Hello everyone! My name is Sidney Woodruff, and I just started my internship with Greening Youth Foundation and the National Park Service this summer through the Mosaics in Science Diversity Internship Program. I’ll be completing my program in herpetological conservation at Yosemite National Park in California. I never thought I would be able to one day actually say those words!
I’m currently a senior at the University of Georgia pursuing a dual degree program in Forestry and Wildlife Sciences. I will be graduating in December 2017, so this is a nice way to finish off my degree! I’ve always had a passion for the outdoors and working in the conservation field. This internship will allow me to work alongside NPS biologists and biological science technicians to restore high elevation lakes for the endangered Sierra Nevada Yellow-legged frog, control invasive Bullfrog populations, and track and monitor Western Pond turtle sites.
With the first week already done, including a four-day tour in frontcountry Yosemite tracking and surveying turtles, I’m more than excited to see what else this summer has to offer!
Have you ever wondered what it would be like to enter a cave by sinking up to your chest in a pool of quicksand-like packrat poop?
If not, I’m here to tell you that it is a slightly alarming but mostly hilarious experience, and feels very much like your legs and torso are being gently squeezed by a blood pressure cuff. It is also a prime example of the amazing, unexpected opportunities I’m just starting to discover in my first two weeks as the Astronomy Intern at Great Basin National Park. My name is Brenna Rodriguez, and I love my job!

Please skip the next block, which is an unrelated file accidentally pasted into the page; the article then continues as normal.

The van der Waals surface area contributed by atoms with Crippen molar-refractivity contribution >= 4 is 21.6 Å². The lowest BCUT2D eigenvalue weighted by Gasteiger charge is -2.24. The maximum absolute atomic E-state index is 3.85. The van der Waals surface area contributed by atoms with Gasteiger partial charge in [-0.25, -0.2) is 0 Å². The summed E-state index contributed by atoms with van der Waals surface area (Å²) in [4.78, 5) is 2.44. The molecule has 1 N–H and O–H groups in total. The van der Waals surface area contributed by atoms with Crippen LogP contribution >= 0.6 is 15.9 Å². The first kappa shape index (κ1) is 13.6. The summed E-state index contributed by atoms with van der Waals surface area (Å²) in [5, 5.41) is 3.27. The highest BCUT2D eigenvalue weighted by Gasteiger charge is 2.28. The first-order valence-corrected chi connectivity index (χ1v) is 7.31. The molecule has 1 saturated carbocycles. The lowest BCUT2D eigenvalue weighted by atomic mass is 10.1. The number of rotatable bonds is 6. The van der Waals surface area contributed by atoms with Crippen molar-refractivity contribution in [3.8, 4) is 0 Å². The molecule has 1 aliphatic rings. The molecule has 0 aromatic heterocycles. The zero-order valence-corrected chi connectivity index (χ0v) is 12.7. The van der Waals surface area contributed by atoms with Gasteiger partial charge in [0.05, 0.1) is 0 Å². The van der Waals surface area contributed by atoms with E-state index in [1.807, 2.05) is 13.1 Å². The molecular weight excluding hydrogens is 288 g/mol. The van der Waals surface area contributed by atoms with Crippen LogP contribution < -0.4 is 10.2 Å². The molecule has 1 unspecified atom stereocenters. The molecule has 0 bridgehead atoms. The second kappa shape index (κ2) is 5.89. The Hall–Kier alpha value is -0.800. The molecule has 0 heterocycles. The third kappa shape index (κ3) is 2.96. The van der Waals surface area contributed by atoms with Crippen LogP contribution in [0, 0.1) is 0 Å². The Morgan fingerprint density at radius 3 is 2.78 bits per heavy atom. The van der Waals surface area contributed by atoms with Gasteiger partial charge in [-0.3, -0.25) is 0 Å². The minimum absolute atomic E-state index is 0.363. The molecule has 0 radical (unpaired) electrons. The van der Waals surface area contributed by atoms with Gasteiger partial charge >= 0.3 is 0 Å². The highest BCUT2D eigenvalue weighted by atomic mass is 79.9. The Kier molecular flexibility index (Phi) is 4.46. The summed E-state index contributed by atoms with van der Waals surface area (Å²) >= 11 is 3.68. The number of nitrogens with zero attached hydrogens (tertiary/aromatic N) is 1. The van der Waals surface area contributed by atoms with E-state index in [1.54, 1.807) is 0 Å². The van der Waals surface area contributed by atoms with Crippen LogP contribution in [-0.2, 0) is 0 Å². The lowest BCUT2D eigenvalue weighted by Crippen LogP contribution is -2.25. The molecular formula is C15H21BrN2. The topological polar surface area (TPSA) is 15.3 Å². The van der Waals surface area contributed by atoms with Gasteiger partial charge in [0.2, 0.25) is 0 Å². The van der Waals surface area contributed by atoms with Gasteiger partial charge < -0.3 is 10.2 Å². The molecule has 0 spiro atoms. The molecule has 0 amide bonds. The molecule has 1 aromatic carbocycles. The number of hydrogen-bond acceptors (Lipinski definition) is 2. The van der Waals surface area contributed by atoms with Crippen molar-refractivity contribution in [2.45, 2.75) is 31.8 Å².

When I left my home in North Carolina and struck out alone on a 2,293 mile drive to Great Basin National Park, I was terrified of the uncertainties that reared up before me. Could I handle five days of forced solitude? Would I get harassed by a creepy stranger in the middle of nowhere? Would my car break down in the desert, miles from cell phone reception or services?
Fortunately, my fears proved to be unfounded, and the drive was fairly tame. Since arriving in Nevada, park staff and local residents have been incredibly welcoming, and I’ve been able to watch the town of Baker and the park itself come alive with wildflowers and tourists as the high-visitation season begins. Many of my first days in the park were spent shadowing interpretive cave and astronomy programs, hiking in slightly snowy weather, looking for fossils, and getting to know the folks who make a living in this slightly lonesome town.
Great Basin National Park is designated as an International Dark Sky Park, and has a huge variety of natural points of interest, including a network of wild caves and a developed cavern. Since I recently graduated with a bachelor’s degree in geology, and am particularly interested in speleology and astrobiology, I am very excited to have access to the park’s natural resources. Through the summer, I hope to develop meaningful interpretive cave and astronomy programs, and look forward to cross-training with other divisions to gain a more in-depth understanding of the park.
I’m thrilled to be living and working in Great Basin National Park, and I look forward to sharing my discoveries with you!